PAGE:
Supreme Court rejects Trump’s last-chance lawsuit to undo Biden’s election victory

A closeup of the Supreme Court in June.
The Supreme Court’s rejection of the suit — from Texas’ attorney general and joined by many Republicans — came as no surprise.
(Associated Press)

The Supreme Court on Friday rejected a highly unusual lawsuit backed by President Trump that urged the justices to overturn the election result by nullifying President-elect Joe Biden’s victory in four key states: Pennsylvania, Michigan, Wisconsin and Georgia.

In a brief order, the court said that the “State of Texas’s motion for leave to file a bill of complaint is denied for lack of standing under Article III of the Constitution. Texas has not demonstrated a judicially cognizable interest in the manner in which another State conducts its elections.”

The order spoke for seven of the nine justices. Conservative Justices Samuel A. Alito Jr. and Clarence Thomas said they would have allowed Texas to file its complaint, but did not say whether they agreed with it.


“I would ... grant the motion to file the bill of complaint but would not grant other relief,” Alito said, “and I express no view on any other issue.”

The court’s decision to reject the Texas suit came as no surprise. There was no legal or constitutional basis for the Supreme Court to intervene on behalf of one state to overturn the election results in four other states.

The outcome is a victory for the rule of the law and the traditional constitutional order, and a clear rebuke to Trump and his Republican allies who counted on the nation’s highest court — with six Republican-appointed justices, including three Trump picks — to rescue the president from his decisive defeat at the hands of the voters.

The court’s action makes clear that the voters in each state — not unelected judges — decide who is elected president.

Trump lost his bid for reelection by more than 7 million total votes, and lost by a large margin of the states’ electoral college votes as well.

Biden, based on the states he won, is slated to receive 306 electoral votes to 232 for Trump, which was the same electoral college margin by which the president beat Hillary Clinton, who won the popular vote in 2016. The electoral college is to vote Monday.


In challenging the result, Trump was keeping an election promise: During the campaign he repeatedly said that if he lost, he would call the election “rigged” and contest it.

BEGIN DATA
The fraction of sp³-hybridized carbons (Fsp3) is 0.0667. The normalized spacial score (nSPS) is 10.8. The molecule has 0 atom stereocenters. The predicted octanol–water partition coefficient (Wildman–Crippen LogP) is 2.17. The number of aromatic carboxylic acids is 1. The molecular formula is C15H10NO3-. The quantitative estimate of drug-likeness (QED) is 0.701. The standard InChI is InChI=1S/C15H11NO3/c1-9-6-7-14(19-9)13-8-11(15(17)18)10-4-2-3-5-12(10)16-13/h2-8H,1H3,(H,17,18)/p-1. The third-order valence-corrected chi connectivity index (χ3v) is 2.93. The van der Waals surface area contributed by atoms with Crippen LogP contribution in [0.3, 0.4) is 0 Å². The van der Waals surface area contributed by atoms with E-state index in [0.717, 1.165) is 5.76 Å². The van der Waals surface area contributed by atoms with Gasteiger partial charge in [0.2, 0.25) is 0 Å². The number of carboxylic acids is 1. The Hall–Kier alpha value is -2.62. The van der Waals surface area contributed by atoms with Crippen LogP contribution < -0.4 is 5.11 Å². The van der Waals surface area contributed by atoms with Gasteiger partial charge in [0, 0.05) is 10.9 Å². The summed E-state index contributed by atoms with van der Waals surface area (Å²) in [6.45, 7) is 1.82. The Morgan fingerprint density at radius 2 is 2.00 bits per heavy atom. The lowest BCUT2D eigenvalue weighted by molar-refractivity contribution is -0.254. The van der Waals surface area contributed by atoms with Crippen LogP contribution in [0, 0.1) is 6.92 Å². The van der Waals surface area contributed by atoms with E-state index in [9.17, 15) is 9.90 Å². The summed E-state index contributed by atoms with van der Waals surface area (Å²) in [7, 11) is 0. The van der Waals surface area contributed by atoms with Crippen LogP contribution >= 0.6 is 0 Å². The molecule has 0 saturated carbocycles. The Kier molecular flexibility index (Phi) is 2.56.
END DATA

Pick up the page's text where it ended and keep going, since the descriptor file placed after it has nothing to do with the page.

Having lost, he has spent weeks denouncing Biden’s victory as stolen even as his own legal teams have lost dozens of cases in state and lower federal courts.

The president and his campaign were free to challenge the results in the states. But his lawyers have failed to cite any significant evidence of flaws or fraud in the election. One after another, their claims have been rejected by state and federal judges, many of them Republican appointees.

The claims for Trump were weak enough that his lawyers did not appeal the cases to the Supreme Court.

On Tuesday, the high court without comment turned down an appeal filed by Trump supporters in Pennsylvania.

The next day, Trump joined the unusual lawsuit filed Monday by Texas Atty. Gen. Ken Paxton, a pro-Trump Republican who alleged “irregularities” in the four states singled out, and said the Supreme Court should toss out their combined 62 electoral votes for Biden.


The Constitution says each state shall decide on the manner in which it chooses its allotted electors, and all have decided to rely on the voters’ choice. Yet Republican attorneys general in 17 other states sided with Texas’ Paxton in seeking to have the high court overturn the choice of Biden by majorities of voters in Michigan, Pennsylvania, Georgia and Wisconsin.

The suit was supported by nearly two-thirds of Republicans in the U.S. House.

Paxton has been under indictment for securities fraud for several years, and came under investigation more recently after a number of top aides accused him of bribery and other offenses. He has denied wrongdoing, but his bold action on Trump’s behalf has spawned speculation in Texas and more broadly that Paxton is angling for a presidential pardon.

In his final brief filed Friday morning, Paxton told the court he stood firmly behind a “probability analysis calculating that the statistical chances of Mr. Biden’s winning the election in the Defendant States individually and collectively, given the known facts, are less than one in a quadrillion.”

This claim had been mocked on social media as “nonsense” and “flimflam.”

Trump and his allies have pointed to the president’s lead for much of election night to contest the later returns that shifted the outcome in Biden’s favor. But that dynamic had been widely predicted prior to the election.

Polls had shown that Democratic voters were more likely to cast ballots by mail to avoid exposure to the coronavirus, and most states don’t count those ballots until election day — some not until polling centers close.

Republicans were more likely to vote in person, and those ballots are quickly tabulated on election day.


That made Trump appear to be winning initially, but he fell behind as states began tabulating largely Democratic mail ballots.